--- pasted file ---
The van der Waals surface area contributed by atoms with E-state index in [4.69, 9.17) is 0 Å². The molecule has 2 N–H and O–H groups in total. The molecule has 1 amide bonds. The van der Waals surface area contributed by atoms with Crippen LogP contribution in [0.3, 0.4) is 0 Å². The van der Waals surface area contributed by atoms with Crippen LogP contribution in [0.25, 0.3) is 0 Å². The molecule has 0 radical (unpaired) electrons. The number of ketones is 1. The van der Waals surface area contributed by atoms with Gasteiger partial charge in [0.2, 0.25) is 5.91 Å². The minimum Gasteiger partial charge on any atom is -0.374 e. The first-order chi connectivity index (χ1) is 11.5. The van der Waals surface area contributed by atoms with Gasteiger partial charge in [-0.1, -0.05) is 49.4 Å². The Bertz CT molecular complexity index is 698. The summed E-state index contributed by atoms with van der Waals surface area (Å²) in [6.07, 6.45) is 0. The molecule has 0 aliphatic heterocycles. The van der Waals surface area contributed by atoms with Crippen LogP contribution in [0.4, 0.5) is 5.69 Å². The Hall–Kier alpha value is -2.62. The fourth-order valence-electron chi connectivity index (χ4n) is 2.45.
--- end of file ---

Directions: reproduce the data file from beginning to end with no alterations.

The van der Waals surface area contributed by atoms with E-state index in [4.69, 9.17) is 0 Å². The molecule has 2 N–H and O–H groups in total. The molecule has 1 amide bonds. The van der Waals surface area contributed by atoms with Crippen LogP contribution in [0.3, 0.4) is 0 Å². The van der Waals surface area contributed by atoms with Crippen LogP contribution in [0.25, 0.3) is 0 Å². The molecule has 0 radical (unpaired) electrons. The number of ketones is 1. The van der Waals surface area contributed by atoms with Gasteiger partial charge in [0.2, 0.25) is 5.91 Å². The minimum Gasteiger partial charge on any atom is -0.374 e. The first-order chi connectivity index (χ1) is 11.5. The van der Waals surface area contributed by atoms with Gasteiger partial charge in [-0.1, -0.05) is 49.4 Å². The Bertz CT molecular complexity index is 698. The summed E-state index contributed by atoms with van der Waals surface area (Å²) in [6.07, 6.45) is 0. The molecule has 0 aliphatic heterocycles. The van der Waals surface area contributed by atoms with Crippen LogP contribution in [0.4, 0.5) is 5.69 Å². The Hall–Kier alpha value is -2.62. The fourth-order valence-electron chi connectivity index (χ4n) is 2.45.